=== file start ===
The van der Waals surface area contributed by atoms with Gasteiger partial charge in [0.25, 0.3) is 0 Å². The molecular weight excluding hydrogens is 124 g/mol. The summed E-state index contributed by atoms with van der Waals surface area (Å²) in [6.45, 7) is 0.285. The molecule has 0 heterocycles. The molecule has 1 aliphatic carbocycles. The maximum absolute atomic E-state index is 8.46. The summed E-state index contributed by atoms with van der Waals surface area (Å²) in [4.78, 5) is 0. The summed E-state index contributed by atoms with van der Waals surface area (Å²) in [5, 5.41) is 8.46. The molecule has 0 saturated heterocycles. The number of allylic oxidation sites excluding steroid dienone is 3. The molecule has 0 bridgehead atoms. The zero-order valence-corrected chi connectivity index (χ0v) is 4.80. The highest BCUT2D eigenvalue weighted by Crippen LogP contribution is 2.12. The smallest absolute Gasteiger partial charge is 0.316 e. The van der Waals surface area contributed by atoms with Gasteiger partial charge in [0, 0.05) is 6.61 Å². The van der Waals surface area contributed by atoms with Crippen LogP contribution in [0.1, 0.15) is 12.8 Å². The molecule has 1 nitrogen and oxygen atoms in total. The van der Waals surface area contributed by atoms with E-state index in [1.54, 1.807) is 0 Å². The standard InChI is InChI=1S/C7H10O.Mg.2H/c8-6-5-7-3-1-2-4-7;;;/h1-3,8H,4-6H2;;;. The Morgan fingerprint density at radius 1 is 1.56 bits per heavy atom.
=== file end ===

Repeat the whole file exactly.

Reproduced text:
The van der Waals surface area contributed by atoms with Gasteiger partial charge in [0.25, 0.3) is 0 Å². The molecular weight excluding hydrogens is 124 g/mol. The summed E-state index contributed by atoms with van der Waals surface area (Å²) in [6.45, 7) is 0.285. The molecule has 0 heterocycles. The molecule has 1 aliphatic carbocycles. The maximum absolute atomic E-state index is 8.46. The summed E-state index contributed by atoms with van der Waals surface area (Å²) in [4.78, 5) is 0. The summed E-state index contributed by atoms with van der Waals surface area (Å²) in [5, 5.41) is 8.46. The molecule has 0 saturated heterocycles. The number of allylic oxidation sites excluding steroid dienone is 3. The molecule has 0 bridgehead atoms. The zero-order valence-corrected chi connectivity index (χ0v) is 4.80. The highest BCUT2D eigenvalue weighted by Crippen LogP contribution is 2.12. The smallest absolute Gasteiger partial charge is 0.316 e. The van der Waals surface area contributed by atoms with Gasteiger partial charge in [0, 0.05) is 6.61 Å². The van der Waals surface area contributed by atoms with Crippen LogP contribution in [0.1, 0.15) is 12.8 Å². The molecule has 1 nitrogen and oxygen atoms in total. The van der Waals surface area contributed by atoms with E-state index in [1.54, 1.807) is 0 Å². The standard InChI is InChI=1S/C7H10O.Mg.2H/c8-6-5-7-3-1-2-4-7;;;/h1-3,8H,4-6H2;;;. The Morgan fingerprint density at radius 1 is 1.56 bits per heavy atom.